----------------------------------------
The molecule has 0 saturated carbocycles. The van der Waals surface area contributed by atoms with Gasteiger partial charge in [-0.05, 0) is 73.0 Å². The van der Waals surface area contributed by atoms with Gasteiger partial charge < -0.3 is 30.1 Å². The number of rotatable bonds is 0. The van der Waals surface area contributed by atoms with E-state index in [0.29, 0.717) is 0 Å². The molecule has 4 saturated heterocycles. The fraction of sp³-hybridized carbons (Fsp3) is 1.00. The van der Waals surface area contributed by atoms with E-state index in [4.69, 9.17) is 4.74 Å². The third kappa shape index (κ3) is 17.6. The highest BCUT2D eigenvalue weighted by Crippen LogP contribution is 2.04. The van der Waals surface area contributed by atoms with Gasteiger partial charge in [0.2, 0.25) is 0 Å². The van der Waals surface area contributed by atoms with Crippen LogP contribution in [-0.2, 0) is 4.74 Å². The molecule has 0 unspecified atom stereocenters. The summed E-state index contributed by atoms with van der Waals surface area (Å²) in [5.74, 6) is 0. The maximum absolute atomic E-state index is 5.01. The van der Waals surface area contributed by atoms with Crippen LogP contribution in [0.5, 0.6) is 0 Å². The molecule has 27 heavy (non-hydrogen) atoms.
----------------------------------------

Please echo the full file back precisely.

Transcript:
The molecule has 0 saturated carbocycles. The van der Waals surface area contributed by atoms with Gasteiger partial charge in [-0.05, 0) is 73.0 Å². The van der Waals surface area contributed by atoms with Gasteiger partial charge < -0.3 is 30.1 Å². The number of rotatable bonds is 0. The van der Waals surface area contributed by atoms with E-state index in [0.29, 0.717) is 0 Å². The molecule has 4 saturated heterocycles. The fraction of sp³-hybridized carbons (Fsp3) is 1.00. The van der Waals surface area contributed by atoms with E-state index in [4.69, 9.17) is 4.74 Å². The third kappa shape index (κ3) is 17.6. The highest BCUT2D eigenvalue weighted by Crippen LogP contribution is 2.04. The van der Waals surface area contributed by atoms with Gasteiger partial charge in [0.2, 0.25) is 0 Å². The van der Waals surface area contributed by atoms with Crippen LogP contribution in [-0.2, 0) is 4.74 Å². The molecule has 0 unspecified atom stereocenters. The summed E-state index contributed by atoms with van der Waals surface area (Å²) in [5.74, 6) is 0. The maximum absolute atomic E-state index is 5.01. The van der Waals surface area contributed by atoms with Crippen LogP contribution in [0.5, 0.6) is 0 Å². The molecule has 27 heavy (non-hydrogen) atoms.